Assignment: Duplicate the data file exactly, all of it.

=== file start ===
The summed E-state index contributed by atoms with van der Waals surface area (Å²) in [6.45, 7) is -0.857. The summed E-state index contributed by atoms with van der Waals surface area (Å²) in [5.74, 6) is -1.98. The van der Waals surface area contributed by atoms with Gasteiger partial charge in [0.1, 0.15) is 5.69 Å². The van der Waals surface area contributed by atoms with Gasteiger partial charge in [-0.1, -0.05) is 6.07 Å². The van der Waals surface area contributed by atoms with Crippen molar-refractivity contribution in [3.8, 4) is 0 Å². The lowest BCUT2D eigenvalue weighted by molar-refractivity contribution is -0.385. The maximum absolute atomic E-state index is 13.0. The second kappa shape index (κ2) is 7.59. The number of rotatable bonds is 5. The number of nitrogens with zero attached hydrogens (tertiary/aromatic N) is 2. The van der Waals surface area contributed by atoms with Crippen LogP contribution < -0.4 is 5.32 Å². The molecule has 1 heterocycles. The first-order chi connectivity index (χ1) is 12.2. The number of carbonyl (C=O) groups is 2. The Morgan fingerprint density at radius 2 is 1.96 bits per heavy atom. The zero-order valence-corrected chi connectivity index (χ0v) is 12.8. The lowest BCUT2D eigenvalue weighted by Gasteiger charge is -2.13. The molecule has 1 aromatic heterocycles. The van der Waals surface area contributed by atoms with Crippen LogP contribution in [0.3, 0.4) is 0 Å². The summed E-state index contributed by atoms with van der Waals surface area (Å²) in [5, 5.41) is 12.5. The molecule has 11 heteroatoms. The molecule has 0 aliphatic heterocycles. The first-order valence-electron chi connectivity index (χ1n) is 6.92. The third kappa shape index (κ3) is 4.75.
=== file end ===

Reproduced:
The summed E-state index contributed by atoms with van der Waals surface area (Å²) in [6.45, 7) is -0.857. The summed E-state index contributed by atoms with van der Waals surface area (Å²) in [5.74, 6) is -1.98. The van der Waals surface area contributed by atoms with Gasteiger partial charge in [0.1, 0.15) is 5.69 Å². The van der Waals surface area contributed by atoms with Gasteiger partial charge in [-0.1, -0.05) is 6.07 Å². The van der Waals surface area contributed by atoms with Crippen molar-refractivity contribution in [3.8, 4) is 0 Å². The lowest BCUT2D eigenvalue weighted by molar-refractivity contribution is -0.385. The maximum absolute atomic E-state index is 13.0. The second kappa shape index (κ2) is 7.59. The number of rotatable bonds is 5. The number of nitrogens with zero attached hydrogens (tertiary/aromatic N) is 2. The van der Waals surface area contributed by atoms with Crippen LogP contribution < -0.4 is 5.32 Å². The molecule has 1 heterocycles. The first-order chi connectivity index (χ1) is 12.2. The number of carbonyl (C=O) groups is 2. The Morgan fingerprint density at radius 2 is 1.96 bits per heavy atom. The zero-order valence-corrected chi connectivity index (χ0v) is 12.8. The lowest BCUT2D eigenvalue weighted by Gasteiger charge is -2.13. The molecule has 1 aromatic heterocycles. The van der Waals surface area contributed by atoms with Crippen LogP contribution in [0.3, 0.4) is 0 Å². The summed E-state index contributed by atoms with van der Waals surface area (Å²) in [5, 5.41) is 12.5. The molecule has 11 heteroatoms. The molecule has 0 aliphatic heterocycles. The first-order valence-electron chi connectivity index (χ1n) is 6.92. The third kappa shape index (κ3) is 4.75.